The government claimed a whopping £3.14 billion in inheritance tax last year, 8% up on the previous year. So can you avoid paying inheritance tax without ending up behind bars or facing a hefty fine? Luckily there are a few common sense and perfectly legal ways to prevent the government taking a huge slice of the property you leave to your family, friends or local cat’s home. Here they are.

 1.       Don’t die intestate

As long as you have a Will, you’re unlikely to pay inheritance tax unnecessarily. Making a Will is the most sensible and simplest way to ensure you make proper plans to distribute your estate tax-efficiently.

 2.       Get gifting!

It’s entirely possible to gift items and remove them from your estate. You can ‘gift’ more or less any kind of asset, but you need to get a move on and make the gift 7 years or more before you die, otherwise your relatives might still end up liable for inheritance tax. One important thing to remember – if you gift your house to someone, you can’t keep living in it. As a general rule you can’t continue to benefit from something you’ve gifted.

 3.       Set up a trust

If you place an asset in trust, it’s usually safe from inheritance tax, and you can still keep a degree of control over the asset, for example controlling when the beneficiaries inherit it. This is useful if you don’t want to make a gift of a large sum of cash or a valuable asset when, for example, the beneficiaries are too young to appreciate it or handle it properly.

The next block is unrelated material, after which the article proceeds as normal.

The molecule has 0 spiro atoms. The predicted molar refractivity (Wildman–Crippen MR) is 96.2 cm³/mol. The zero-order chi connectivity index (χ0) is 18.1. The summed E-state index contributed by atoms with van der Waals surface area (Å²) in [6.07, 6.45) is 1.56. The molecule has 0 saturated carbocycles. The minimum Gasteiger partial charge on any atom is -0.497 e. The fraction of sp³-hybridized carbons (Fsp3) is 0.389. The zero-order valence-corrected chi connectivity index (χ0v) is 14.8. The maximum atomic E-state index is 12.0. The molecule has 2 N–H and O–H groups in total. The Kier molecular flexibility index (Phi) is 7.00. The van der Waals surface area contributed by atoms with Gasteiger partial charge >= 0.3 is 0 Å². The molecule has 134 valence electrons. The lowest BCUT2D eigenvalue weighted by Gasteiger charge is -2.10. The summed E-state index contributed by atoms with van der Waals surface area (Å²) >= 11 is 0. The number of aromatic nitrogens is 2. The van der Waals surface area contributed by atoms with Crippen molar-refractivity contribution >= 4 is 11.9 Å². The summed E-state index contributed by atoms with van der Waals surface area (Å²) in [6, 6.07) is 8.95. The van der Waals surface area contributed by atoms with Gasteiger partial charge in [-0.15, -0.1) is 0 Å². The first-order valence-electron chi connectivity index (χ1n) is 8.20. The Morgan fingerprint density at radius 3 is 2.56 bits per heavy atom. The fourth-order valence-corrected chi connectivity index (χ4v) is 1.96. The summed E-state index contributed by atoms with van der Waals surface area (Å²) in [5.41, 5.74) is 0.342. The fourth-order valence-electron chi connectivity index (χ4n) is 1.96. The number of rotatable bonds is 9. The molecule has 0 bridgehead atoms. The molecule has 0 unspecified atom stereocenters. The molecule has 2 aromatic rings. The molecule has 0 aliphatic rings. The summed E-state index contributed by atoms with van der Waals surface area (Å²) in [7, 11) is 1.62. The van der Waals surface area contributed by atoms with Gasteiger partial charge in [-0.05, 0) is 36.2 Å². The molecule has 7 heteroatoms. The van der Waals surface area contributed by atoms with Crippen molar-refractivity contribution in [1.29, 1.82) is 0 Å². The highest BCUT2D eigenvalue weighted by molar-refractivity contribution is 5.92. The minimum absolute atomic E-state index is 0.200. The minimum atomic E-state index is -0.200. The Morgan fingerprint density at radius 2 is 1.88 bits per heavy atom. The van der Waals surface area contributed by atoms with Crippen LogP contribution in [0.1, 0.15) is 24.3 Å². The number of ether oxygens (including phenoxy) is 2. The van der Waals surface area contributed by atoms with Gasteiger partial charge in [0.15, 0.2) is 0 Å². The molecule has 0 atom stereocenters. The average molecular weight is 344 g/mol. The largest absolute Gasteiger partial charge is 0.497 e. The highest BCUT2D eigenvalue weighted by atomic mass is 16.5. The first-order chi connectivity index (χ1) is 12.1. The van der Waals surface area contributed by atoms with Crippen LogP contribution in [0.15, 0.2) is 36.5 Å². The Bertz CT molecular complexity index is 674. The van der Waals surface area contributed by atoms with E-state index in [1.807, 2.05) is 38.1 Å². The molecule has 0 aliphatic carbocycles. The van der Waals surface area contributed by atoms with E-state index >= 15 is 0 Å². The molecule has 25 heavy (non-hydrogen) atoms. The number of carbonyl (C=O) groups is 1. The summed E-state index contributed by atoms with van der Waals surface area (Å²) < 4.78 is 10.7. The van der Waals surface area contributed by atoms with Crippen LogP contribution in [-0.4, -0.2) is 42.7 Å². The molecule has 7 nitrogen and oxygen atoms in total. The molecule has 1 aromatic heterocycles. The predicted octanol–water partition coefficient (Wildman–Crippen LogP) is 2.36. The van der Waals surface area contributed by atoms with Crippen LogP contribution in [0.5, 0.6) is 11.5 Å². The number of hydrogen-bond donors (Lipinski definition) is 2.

4.       Invest your way out of a future tax burden

When you invest in an Enterprise investment scheme for at least two years, putting your cash to good use investing in the success of small and medium-sized SMEs, you can get as much as 30% income tax relief plus other tax benefits including exemption from inheritance tax.  Another plus point – there’s no  capital gains tax.

 5.       Dip into the Aim stock exchange

When you hold shares in companies listed on the Aim stock exchange for more than 2 years, your investment is inheritance tax free. You can even stash the cash in an ISA, with no capital gains tax or income tax to pay. And from April 2014 there’s no Stamp Duty on Aim transactions either. Just bear in mind that Aim shares are higher risk than the FTSE, with high growth potential but equally impressive potential for failure.